The Kings Candlesticks - Family Trees
Henry HADWEN of Lancaster [2529]
(Abt 1818-1880)
Elizabeth BARTON [18908]
Dr George Edward SHUTTLEWORTH BA (Hons) MD LSA MRCS [558]
Edith Mary HADWEN [2401]
(Abt 1857-1947)

Henry Lee Hadwen SHUTTLEWORTH [2530]


Family Links

1. Inez Esther Dorothea MACGILLYCUDDY [2531]

Henry Lee Hadwen SHUTTLEWORTH [2530]

  • Born: 14 May 1882, Scotforth LAN
  • Christened: 11 Jul 1882, St Thomas Lancaster LAN
  • Marriage (1): Inez Esther Dorothea MACGILLYCUDDY [2531] in Aug 1915 in St Swithuns Bournemouth
  • Died: 28 Feb 1960, New Delhi India aged 77
  • Buried: Nicholson Cemetery Old Delhi India

bullet   Cause of his death was complications from diarrhoea.


bullet  General Notes:

Henry Lee Hadwen Shuttleworth
Baptism Date:11 Jul 1882
Parish:Lancaster, St Thomas, Lancashire, England
Father:George Edward Shuttleworth
Mother:Edith Mary Shuttleworth
Register Type:Parish Registers
Reference Number:Pr 3269/1/2

Lee had a distinguished career with the Indian Civil Service, and was an expert on Western Himalaya, and Tibetan dialects. Was A.C. Kulu 1917-19 then 1923-24 and an eminent photographer of the area.

"Kulu the end of the inhabited world" by Penelope Chetwode. (See below)
"Mr H. Lee Shuttleworth, I.C.S., was A.C. Kulu from 1917 to 1919 and again from 1923 to 1924, another passionate devotee of the Western Himalaya, who began his career at a time when the sketching phase was nearing its end and was being replaced by photography with those enormous plate cameras, each of which needed two porters to carry them and their appurtenances over the mountain ranges.
Mr Lee Shuttleworth always toured with his camera and now his magnificent collection of photographs of the Western Himalaya is in the possession of his widow, my friend Inez Shuttleworth, to whom I am much indebted for many things.
Sir Michael O'Dwyer who, as Lieutenant-Governor of the Punjab, was responsible for appointing Shuttleworth as A.C. Kulu in 1917, once said that one of his reasons for the appointment was the fact that the maiden name of Mrs Shuttleworth was MacGillicuddy of the Reeks, and I thought a young lady who at home was in the habit of running up MacGillicuddy's Reeks would equally be at home at 18,000 feet in the Himalayas. His belief proved wellfounded, for Inez accompanied her husband all over the Kulu sub-division, including the remote Tibetan border provinces of Lahul and Spiti, with their high passes up to 18,000 feet. In addition to the photographs, Inez lent me a bound volume containing her husband's collected articles and published lectures for which I can never be sufficiently grateful. After his retirement from the service Lee Shuttleworth was for twenty years a part-time lecturer in Tibetan dialects at the London School of Oriental Studies."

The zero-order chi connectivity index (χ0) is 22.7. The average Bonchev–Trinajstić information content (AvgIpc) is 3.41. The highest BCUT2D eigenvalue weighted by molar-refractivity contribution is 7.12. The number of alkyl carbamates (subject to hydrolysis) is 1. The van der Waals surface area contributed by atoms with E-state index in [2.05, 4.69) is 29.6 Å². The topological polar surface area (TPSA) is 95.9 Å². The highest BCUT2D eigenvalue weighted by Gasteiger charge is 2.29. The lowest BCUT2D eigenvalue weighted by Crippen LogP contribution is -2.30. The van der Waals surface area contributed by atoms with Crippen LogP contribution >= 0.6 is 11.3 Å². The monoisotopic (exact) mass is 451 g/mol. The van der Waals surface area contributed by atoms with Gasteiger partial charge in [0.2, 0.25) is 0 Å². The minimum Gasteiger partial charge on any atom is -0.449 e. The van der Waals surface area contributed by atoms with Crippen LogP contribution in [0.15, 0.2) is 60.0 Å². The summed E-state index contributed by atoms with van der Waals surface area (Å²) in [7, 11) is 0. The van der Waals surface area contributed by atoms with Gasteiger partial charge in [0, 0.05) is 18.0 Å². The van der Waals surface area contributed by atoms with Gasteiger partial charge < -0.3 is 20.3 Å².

However Y Laurent, making a study of the area and Lee Shuttleworth observes in his work in 2017: Little is known about Shuttleworth's scholarly contribution to the history of Spiti. In fact, modern scholarship has often overlooked the long and meandering history of this remote Buddhist valley, taking very little notice of Shuttleworth's legacy.
Pages 1 & 2 - Henry Lee Shuttleworth The History of Spiti - see "Books" section and below.

LEE'S CONFESSIONS c 1900 (aged 18)
MY IDEA OF HAPPINESS: Having plenty of interesting work to do
MY IDEA OF MISERY: Being without books
MY FAVOURITE POETS: Dante, Shakespear, Lucretius, Hausr. . . . .
MY FAVOURITE PROSE AUTHORS: Ruskin Plato Emerson Milton
MY FAVOURITE PAINTER: Giotto Turner Rossetti Velasque
MY PET AVERSION: Exams, 7-30 am at Oxford
MY FAVOURITE MOTTO: "Mens arqua in ardius"

University Intelligence.
Classical Moderations.
The classical moderators at Oxford have issued the following award of honours:
Class 2 . . . . . Henry L. H. Shuttleworth, Pembroke; . . . . .
Ref: Sheffield Daily Telegraph 20 April 1903.

University Intelligence.
The Classical Greats List.
Oxford August 4, 1905
the examiners in the final classical school have issued the following award of honours:
Class 2 . . . . . Henry L. H. Shuttleworth, Pembroke; . . . . .
Ref: London Daily News 5 August 1905.